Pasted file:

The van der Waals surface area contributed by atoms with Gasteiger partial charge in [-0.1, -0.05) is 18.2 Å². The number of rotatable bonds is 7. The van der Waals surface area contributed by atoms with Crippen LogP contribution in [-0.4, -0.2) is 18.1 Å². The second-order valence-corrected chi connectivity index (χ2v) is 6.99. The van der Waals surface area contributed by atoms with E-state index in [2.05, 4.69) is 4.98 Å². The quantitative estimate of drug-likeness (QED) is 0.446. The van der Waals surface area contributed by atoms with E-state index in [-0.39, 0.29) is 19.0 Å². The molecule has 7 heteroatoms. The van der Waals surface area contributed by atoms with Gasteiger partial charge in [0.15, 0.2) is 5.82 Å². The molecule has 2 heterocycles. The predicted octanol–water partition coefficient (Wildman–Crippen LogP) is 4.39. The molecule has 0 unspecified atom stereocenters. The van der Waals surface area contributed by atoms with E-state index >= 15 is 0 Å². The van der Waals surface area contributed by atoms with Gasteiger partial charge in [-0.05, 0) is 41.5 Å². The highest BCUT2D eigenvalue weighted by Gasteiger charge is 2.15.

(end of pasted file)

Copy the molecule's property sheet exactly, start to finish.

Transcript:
The van der Waals surface area contributed by atoms with Gasteiger partial charge in [-0.1, -0.05) is 18.2 Å². The number of rotatable bonds is 7. The van der Waals surface area contributed by atoms with Crippen LogP contribution in [-0.4, -0.2) is 18.1 Å². The second-order valence-corrected chi connectivity index (χ2v) is 6.99. The van der Waals surface area contributed by atoms with E-state index in [2.05, 4.69) is 4.98 Å². The quantitative estimate of drug-likeness (QED) is 0.446. The van der Waals surface area contributed by atoms with E-state index in [-0.39, 0.29) is 19.0 Å². The molecule has 7 heteroatoms. The van der Waals surface area contributed by atoms with Gasteiger partial charge in [0.15, 0.2) is 5.82 Å². The molecule has 2 heterocycles. The predicted octanol–water partition coefficient (Wildman–Crippen LogP) is 4.39. The molecule has 0 unspecified atom stereocenters. The van der Waals surface area contributed by atoms with E-state index >= 15 is 0 Å². The van der Waals surface area contributed by atoms with Gasteiger partial charge in [-0.05, 0) is 41.5 Å². The highest BCUT2D eigenvalue weighted by Gasteiger charge is 2.15.